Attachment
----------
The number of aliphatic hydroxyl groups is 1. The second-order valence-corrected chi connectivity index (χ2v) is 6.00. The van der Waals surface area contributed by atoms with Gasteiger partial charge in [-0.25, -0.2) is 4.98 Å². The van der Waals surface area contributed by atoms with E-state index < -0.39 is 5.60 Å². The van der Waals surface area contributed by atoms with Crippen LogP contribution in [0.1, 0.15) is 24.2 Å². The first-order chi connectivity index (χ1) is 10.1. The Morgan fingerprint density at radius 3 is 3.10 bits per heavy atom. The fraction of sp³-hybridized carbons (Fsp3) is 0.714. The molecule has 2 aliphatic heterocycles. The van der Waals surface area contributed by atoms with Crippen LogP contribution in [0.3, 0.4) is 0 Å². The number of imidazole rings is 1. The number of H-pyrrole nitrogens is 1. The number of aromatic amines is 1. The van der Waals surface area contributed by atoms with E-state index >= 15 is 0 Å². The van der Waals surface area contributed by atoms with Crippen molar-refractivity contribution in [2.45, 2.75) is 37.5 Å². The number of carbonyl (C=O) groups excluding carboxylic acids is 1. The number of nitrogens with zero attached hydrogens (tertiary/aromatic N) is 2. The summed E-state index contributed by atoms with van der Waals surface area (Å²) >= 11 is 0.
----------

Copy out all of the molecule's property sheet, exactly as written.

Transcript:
The number of aliphatic hydroxyl groups is 1. The second-order valence-corrected chi connectivity index (χ2v) is 6.00. The van der Waals surface area contributed by atoms with Gasteiger partial charge in [-0.25, -0.2) is 4.98 Å². The van der Waals surface area contributed by atoms with E-state index < -0.39 is 5.60 Å². The van der Waals surface area contributed by atoms with Crippen LogP contribution in [0.1, 0.15) is 24.2 Å². The first-order chi connectivity index (χ1) is 10.1. The Morgan fingerprint density at radius 3 is 3.10 bits per heavy atom. The fraction of sp³-hybridized carbons (Fsp3) is 0.714. The molecule has 2 aliphatic heterocycles. The van der Waals surface area contributed by atoms with Crippen LogP contribution in [0.3, 0.4) is 0 Å². The number of imidazole rings is 1. The number of H-pyrrole nitrogens is 1. The number of aromatic amines is 1. The van der Waals surface area contributed by atoms with E-state index >= 15 is 0 Å². The van der Waals surface area contributed by atoms with Crippen molar-refractivity contribution in [2.45, 2.75) is 37.5 Å². The number of carbonyl (C=O) groups excluding carboxylic acids is 1. The number of nitrogens with zero attached hydrogens (tertiary/aromatic N) is 2. The summed E-state index contributed by atoms with van der Waals surface area (Å²) >= 11 is 0.